When I talk with people about the grief process, I find myself using the same phrase over and over again: “The only way through it is through it.”

Yes, there are things in life that I just have to go THROUGH. I can’t take shortcuts around them. I can’t wish their existence away. I can’t push the fast forward button and breeze past them unscathed. I simply have to go through them.

More specifically, I don’t possess a magic wand to quell the storm that’s raging in my life right now. If I want to emerge on the other side, I DO need to STAND, but I also need to go through it.

In that way, Through reminds me to stay in the process and surrender to the fact that I can't escape it.
But Through reminds me of other things too.

Just before falling asleep last night, I gave myself a pep talk. I do that often. I told myself things like, “You are going to get through this. This storm will not last forever."

In that conversation, Through stood out as a beacon of hope. In just one word, it spoke to me, "This too shall pass."

And yet, Through wasn't done speaking. It wanted to remind me of one more thing.

In times past, I have thrown in the towel when things got too hard. Playing the victim, I’d fold my arms across my chest and say, “I’m through.” I felt defeated.

But that is not my stance anymore. I have declared war on the victim and put my stake in the ground for something different. Because I am through with living life that way.

Through reminds me that the times they are a-changin'. My standard of what I will tolerate and accept in my life has radically shifted. And that's a good thing. I'm through.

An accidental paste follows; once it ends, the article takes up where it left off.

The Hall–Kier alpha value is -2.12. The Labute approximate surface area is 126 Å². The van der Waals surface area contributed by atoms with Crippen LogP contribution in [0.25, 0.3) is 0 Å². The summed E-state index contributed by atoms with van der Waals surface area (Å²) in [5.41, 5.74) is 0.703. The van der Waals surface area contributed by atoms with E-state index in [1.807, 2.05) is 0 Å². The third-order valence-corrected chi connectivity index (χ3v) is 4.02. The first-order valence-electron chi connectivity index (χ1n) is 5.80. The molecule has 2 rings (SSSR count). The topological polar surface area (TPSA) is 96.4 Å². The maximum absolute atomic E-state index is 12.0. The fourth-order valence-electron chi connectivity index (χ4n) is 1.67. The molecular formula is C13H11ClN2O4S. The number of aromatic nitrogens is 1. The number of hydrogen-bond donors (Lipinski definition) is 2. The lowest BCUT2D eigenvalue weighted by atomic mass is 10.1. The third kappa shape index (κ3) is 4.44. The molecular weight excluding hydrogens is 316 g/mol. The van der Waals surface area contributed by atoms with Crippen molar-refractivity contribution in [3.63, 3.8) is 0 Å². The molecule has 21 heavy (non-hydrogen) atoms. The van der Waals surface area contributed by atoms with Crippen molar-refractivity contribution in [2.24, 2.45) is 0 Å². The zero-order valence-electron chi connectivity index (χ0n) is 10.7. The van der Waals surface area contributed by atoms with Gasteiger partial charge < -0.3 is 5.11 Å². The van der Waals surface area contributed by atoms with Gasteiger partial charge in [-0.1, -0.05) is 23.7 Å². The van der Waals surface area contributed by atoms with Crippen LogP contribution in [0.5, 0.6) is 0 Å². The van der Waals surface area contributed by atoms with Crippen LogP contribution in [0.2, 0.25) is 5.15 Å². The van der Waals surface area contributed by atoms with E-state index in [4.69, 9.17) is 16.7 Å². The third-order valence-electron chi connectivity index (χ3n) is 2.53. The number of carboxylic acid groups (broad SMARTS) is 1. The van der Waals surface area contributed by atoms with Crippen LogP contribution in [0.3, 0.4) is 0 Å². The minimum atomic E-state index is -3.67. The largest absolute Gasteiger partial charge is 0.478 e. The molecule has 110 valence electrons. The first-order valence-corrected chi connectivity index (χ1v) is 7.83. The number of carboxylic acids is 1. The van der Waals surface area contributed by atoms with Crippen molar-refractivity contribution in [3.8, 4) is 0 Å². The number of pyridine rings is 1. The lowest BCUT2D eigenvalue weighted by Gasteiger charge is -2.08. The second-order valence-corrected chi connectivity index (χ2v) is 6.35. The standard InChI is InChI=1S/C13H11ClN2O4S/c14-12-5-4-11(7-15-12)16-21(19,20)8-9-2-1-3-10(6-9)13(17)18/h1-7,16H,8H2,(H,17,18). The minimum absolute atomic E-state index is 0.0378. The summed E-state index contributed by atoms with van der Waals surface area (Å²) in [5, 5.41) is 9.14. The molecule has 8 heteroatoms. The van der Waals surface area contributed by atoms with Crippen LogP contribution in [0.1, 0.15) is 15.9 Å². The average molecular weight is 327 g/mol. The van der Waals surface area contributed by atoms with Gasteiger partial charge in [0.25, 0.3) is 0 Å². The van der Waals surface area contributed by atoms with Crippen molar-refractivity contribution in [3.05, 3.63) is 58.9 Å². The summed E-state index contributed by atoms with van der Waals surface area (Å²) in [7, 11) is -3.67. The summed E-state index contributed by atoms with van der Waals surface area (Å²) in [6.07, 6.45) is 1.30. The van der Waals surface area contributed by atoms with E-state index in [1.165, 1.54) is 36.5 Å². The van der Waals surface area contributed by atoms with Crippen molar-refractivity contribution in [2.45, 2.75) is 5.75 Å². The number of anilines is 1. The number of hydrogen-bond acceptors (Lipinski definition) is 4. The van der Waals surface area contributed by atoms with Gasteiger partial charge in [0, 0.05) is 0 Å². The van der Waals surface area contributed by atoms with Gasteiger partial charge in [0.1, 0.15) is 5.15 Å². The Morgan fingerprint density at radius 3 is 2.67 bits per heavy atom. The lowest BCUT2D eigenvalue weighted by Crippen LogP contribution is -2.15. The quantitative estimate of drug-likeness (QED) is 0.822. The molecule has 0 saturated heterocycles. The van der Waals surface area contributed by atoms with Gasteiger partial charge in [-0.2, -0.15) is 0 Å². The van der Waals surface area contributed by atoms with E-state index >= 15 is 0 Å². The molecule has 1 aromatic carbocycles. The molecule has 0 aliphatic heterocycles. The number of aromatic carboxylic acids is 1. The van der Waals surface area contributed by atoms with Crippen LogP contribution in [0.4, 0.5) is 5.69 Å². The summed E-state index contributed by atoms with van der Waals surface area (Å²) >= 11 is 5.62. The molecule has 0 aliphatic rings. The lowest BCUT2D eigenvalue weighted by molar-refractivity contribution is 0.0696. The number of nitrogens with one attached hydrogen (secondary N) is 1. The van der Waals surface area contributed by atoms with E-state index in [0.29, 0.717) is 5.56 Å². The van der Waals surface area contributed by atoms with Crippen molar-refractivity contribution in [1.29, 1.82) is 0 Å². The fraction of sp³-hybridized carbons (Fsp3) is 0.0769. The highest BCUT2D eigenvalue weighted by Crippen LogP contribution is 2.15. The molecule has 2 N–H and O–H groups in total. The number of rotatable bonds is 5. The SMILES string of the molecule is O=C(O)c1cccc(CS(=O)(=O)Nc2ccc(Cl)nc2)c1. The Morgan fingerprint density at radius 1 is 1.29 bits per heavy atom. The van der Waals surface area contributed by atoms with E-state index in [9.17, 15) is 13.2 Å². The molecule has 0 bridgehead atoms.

I’m still not sure if it’s going to be the year of the 12. But if a new word comes knocking on my door at the end of next month, I’ll be listening.

How about you? Have any new words been been tap, tap, tapping on your heart?

Monday, January 9, 2012

Gravity Belt


I have had my head in the clouds for the past couple of days.

I am continually amazed at how the smallest thing can set me running back into the enticing arms of Denial for (false) comfort and hope.

Even though I know it’s a fa├žade, a sham, full of half truths and empty promises, Denial’s embrace is a comfortable place. When pain comes rushing in, my heart longs for the familiar.

Sometimes cuddling up to my old lover can feel exhilarating. Why? Because Denial promises relief. When my heart is hurting and life feels unbearable, I’ll do almost anything to feel better.

When Denial tells me I can fly, I want to believe it. And before I know it, there I am up in the sky. I temporarily defy gravity and get launched into space.

When I am up in the clouds, my world looks so teeny, tiny and my problems are so far off in the distance that it's easy to forget there is a real world outside of my denial-induced fantasy.

So I float along, blissfully unaware.

I understand the importance of getting outside of my problems, of stepping away to see the bigger picture. But Denial takes my hand and leads me way outside the perimeter of "perspective" and into the land of make-believe.

When I'm there, it’s a lot like living in a fairy tale. I convince myself that I am lingering between my own “Once upon a time” and “Happily ever after” and at any minute a prince is going to come and kiss me out of my slumber.